I think it should bother us that Parker so easily equates playing a female avatar with true gender-bending. If he (and our less mature fellow gamers) continue to believe that online representation is a literal representation of real life, then I am afraid we doom ourselves to endless media stories about how "the game made him do it." A female avatar is a woman or a gender-bender. A shooter in-game is at risk of being a shooter in high schools. It's barely even a baby-step from the former sentence to the latter one. It should bother us when gamers themselves encourage taking that step.

Click on the Dotted Line

The second missive I offer is a question based on the last Monday Morning column on the topic of end-user license agreements (EULAs). The email is from Matthew Battles, and, once again, I present his email with his permission:

One question: in addition to common law findings, weren't click-wrap licenses explicitly "carved in" as binding contracts in the federal legislation on digital signatures?

The short answer (well, as short as a lawyer can make it) is "yes and no." The legislation Matt is referring to is the federal law that officially declared that electronic and digital signatures were every bit as valid as paper signatures unless some other law specifically says otherwise. The legislation, however mundane, was incredibly important. Businesses now communicate by email both to save money on the shipment of thick documents but, more importantly, to save time. If electronic signatures aren't valid, then anytime you change a document, you have to reship hard copies of the document – overnight ship it out and overnight to get it back. Believe it or not, two days is a totally unacceptable delay in modern business. In addition, validating electronic signatures paves the way for the day when businesses and individuals alike will be able to file regulatory documents with the government electronically.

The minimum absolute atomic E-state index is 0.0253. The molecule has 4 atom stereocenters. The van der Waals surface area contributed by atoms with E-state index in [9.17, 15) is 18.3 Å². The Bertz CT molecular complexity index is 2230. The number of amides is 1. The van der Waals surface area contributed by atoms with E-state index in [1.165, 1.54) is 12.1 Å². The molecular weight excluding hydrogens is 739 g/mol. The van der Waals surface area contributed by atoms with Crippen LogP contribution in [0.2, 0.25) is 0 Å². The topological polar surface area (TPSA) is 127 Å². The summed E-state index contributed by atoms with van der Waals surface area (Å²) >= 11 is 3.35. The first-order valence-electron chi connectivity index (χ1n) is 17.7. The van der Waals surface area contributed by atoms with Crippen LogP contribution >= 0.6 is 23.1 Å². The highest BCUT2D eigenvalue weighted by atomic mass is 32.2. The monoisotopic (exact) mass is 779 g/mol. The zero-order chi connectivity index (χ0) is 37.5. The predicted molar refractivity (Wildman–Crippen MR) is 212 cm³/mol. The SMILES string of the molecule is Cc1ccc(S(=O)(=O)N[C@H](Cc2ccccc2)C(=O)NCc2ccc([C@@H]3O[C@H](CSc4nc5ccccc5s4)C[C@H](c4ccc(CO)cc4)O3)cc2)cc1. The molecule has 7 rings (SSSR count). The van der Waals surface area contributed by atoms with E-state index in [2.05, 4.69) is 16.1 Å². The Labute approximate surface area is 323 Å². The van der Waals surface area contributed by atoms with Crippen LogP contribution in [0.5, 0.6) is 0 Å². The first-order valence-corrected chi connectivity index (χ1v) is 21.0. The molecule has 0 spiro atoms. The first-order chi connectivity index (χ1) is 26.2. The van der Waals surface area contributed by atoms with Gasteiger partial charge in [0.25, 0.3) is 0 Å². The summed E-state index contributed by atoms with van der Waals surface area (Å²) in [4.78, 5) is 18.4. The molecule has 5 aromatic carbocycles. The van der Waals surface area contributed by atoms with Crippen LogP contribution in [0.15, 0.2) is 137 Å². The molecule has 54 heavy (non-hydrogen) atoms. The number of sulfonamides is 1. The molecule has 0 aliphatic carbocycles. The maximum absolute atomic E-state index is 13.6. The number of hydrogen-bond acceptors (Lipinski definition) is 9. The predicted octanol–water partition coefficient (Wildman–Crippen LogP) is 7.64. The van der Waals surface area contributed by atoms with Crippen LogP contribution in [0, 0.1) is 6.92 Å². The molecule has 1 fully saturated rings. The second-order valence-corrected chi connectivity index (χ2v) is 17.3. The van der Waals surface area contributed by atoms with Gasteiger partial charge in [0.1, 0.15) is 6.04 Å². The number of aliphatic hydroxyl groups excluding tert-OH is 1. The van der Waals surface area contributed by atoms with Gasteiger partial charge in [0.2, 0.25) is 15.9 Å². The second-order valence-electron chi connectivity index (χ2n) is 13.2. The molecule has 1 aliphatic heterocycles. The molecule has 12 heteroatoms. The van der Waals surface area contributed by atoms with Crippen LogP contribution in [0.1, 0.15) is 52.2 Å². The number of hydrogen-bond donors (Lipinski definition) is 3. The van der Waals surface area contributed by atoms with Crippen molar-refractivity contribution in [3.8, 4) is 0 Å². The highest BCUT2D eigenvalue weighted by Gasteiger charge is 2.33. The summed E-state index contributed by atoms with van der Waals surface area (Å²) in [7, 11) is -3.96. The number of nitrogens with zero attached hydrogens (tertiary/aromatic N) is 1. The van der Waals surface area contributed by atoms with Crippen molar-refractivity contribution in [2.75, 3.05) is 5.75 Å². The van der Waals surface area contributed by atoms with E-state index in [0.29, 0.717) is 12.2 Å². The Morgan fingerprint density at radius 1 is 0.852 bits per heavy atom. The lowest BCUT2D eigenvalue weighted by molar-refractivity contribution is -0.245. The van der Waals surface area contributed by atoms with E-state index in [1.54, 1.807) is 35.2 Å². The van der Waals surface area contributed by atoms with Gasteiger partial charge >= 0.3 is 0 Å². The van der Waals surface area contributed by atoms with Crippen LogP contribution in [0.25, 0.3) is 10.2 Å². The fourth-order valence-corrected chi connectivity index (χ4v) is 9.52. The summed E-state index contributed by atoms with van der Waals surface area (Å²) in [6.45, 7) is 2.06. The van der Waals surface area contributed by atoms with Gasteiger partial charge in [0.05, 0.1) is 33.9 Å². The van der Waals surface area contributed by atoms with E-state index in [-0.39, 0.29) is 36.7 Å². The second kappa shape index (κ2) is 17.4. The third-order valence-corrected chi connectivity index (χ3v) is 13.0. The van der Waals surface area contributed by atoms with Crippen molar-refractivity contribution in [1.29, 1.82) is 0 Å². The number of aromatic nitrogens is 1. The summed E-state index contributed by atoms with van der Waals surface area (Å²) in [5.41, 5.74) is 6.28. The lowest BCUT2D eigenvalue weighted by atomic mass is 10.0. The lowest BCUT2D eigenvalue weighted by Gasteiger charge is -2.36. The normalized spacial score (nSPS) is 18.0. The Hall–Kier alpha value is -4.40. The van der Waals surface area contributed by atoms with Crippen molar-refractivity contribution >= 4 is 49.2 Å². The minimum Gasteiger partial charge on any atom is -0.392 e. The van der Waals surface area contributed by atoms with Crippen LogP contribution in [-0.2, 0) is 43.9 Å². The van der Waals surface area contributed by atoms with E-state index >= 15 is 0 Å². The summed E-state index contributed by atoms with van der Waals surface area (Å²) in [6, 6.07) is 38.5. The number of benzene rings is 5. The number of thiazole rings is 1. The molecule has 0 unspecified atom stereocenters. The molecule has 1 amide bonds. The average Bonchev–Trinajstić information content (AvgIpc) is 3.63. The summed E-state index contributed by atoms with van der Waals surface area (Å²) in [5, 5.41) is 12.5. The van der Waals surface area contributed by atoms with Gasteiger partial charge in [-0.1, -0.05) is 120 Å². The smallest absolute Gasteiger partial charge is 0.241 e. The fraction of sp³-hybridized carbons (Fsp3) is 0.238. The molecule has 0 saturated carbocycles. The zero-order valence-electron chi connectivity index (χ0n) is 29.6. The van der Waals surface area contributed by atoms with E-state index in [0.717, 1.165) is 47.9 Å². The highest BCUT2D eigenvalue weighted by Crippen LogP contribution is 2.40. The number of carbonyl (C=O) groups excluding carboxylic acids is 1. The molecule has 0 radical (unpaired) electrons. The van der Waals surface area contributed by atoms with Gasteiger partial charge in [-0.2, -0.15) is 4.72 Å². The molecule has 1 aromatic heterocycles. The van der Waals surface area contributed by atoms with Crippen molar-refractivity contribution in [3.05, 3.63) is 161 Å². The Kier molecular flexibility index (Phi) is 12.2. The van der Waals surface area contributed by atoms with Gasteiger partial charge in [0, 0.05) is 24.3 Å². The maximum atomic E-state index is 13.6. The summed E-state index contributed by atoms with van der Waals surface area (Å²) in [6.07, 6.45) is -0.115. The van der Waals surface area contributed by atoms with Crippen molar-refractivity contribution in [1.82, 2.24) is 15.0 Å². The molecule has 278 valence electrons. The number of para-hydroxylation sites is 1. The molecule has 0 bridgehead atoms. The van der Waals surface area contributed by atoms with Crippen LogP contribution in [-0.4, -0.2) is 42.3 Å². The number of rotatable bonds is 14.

Anyway, the "yes" answer to the question is that an "I accept" click counts as a valid signature. The "no" part of the answer is that the mere fact that an electronic signature is valid as a signature, does not necessarily mean that a click-wrap license is a binding agreement. The real question is whether that otherwise valid signature can actually be used as a basis for enforcing an end-user licensing agreement. For all the reasons I mentioned last week – and with all the same disclaimers and exceptions – I think the answer is that click-wrap licenses, the preferred form for game EULAs, are generally valid. Even without a law saying that a click has the same legal meaning as a signature, EULAs might still be enforceable because, in the U.S., not every contract requires a signature to be valid.

I'd like to thank my correspondents again for their emails. I welcome and invite comments and questions from you. I will not, of course, ever make such emails public without first asking your permission to do so.

Four more days to weekend gaming.

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This page contains a single entry by Editor published on April 8, 2002 9:15 AM.